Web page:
Archive: October, 2008

Kenneth Burke: A Grammar of Motives

[Readings] (10.29.08, 4:04 pm)

Kenneth Burke was an American philosopher and literary critic writing in the mid 20th century. His principles have had influence on a great number of others: Edward Said, Clifford Geertz, Frederic Jameson, and Erving Goffman. The introduction to this book poses his investigation as similar to some standard sociological questions, but his inquiry is much more philosophical in nature.

Burke’s opening also gives a straightforward overview of the principles of dramatism: The explicit topic is understanding everyday action and motive. Burke’s solution is to pose a dramatic approach. This uses five key elements, which he calls the pentad: Act, Scene, Agent, Agency, and Purpose. Act represents the nature of the deed or action took place. Scene is the situation and background wherein the act takes place. The agent is the performer who enacted the act. Agency is the means and manner by which the agent could perform the act. Purpose is the most ambiguous term, reflecting why the agent performed the act in the first place.

Burke explains the challenge in using a particular philosophical idiom. Originally, the grammar of motives was intended to be a theory of comedy, and more precisely a rhetoric, but eventually became clear as a grammar. The idea behind creating the grammar is not to shoehorn all experience into the rigid structure of the grammar, but rather, expose and understand ambiguity.

A perfectionist might seek to evolve terms free of ambiguity and inconsistency (as with the terministic ideals of symbolic logic and logical positivism). But we have a different purpose in view, one that probably retains traces of its “comic” origin. We take it for granted that, insofar as men cannot themselves create the universe, there must remain something essentially enigmatic about the problem of motives, and that this underlying enigma will manifest istself in inevitable ambiguities and inconsistenceis among the terms for motives. Accordingly, what we want is not terms that avoid ambiguity, but terms that clearly reveal the strategic spots at which ambiguities necessarily arise. (p. xvii)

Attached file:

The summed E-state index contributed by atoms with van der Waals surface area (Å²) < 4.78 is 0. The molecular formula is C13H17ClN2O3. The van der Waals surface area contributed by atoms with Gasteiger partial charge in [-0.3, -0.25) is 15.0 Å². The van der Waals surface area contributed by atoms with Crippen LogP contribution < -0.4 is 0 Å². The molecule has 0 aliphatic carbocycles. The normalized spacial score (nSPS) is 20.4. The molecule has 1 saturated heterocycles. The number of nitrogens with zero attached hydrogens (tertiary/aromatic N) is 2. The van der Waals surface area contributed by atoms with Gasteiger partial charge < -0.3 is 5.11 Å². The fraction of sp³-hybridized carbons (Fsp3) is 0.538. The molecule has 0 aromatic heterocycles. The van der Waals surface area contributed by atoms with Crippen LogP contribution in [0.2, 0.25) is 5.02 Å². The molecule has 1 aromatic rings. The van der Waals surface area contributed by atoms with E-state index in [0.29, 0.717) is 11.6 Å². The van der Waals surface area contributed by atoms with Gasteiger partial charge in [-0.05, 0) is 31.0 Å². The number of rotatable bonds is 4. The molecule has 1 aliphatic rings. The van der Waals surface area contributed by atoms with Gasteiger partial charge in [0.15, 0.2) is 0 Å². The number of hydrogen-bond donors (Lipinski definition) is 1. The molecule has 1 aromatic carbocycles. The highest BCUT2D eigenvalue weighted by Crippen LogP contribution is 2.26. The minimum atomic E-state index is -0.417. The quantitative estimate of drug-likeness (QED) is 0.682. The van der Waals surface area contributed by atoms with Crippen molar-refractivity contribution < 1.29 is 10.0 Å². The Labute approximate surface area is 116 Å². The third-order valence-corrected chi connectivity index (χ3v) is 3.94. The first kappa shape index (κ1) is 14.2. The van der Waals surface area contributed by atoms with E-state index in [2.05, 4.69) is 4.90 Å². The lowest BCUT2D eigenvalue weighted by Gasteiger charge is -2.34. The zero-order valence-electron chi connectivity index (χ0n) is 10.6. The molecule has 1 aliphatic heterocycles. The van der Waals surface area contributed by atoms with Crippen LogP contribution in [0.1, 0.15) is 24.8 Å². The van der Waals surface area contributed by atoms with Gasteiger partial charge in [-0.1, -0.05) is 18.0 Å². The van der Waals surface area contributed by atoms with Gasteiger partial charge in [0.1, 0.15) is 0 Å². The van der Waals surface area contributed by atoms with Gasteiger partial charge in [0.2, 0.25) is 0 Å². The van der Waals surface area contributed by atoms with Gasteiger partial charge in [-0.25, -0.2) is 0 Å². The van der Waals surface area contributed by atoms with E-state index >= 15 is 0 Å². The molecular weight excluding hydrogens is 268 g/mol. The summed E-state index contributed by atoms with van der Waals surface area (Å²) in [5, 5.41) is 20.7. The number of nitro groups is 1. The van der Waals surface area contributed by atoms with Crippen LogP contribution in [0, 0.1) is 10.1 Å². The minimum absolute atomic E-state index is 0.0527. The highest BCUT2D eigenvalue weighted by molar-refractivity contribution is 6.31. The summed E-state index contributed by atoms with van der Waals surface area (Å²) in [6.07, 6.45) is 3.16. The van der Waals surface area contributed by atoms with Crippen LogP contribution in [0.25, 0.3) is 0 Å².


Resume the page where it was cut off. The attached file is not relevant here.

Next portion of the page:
There may be overlap between the categories. For example: war may be seen as agency, act, purpose, scene, or agent, if personified. One feature of this categorization is that issues of the border between agent and instrument are disposed of. Relationships between an actor and an instrument, such as “the chisel is an instrument,” versus “the hand is an instrument,” cause problems in comparison to cognitive extension. Burke’s fomulation here encompasses these under the broad stroke of “agents,” whereas the term agency has a significantly more separate role. This approach reflects the idea of symbolic action as posed by Mead.

The Container and Thing Contained

Grammar implies a structure, and the first element of structure is containment. The scene contains the act, and it contains the agents. The idea here is that the scene encompasses and reflects the act dramatically. This is best evident in drama, but can be found in fiction as well as in real life. We reconstruct and recast scenes to reflect the nature of our actions within them. One of Burke’s goals in this section is to examine the ratios between scene, act, and agent. These ratios are the degrees of emphasis or dependency belonging to the elements in given actions. Burke’s postulate seems to be that acts may be analyzed dramatistically in terms of the ratios involved.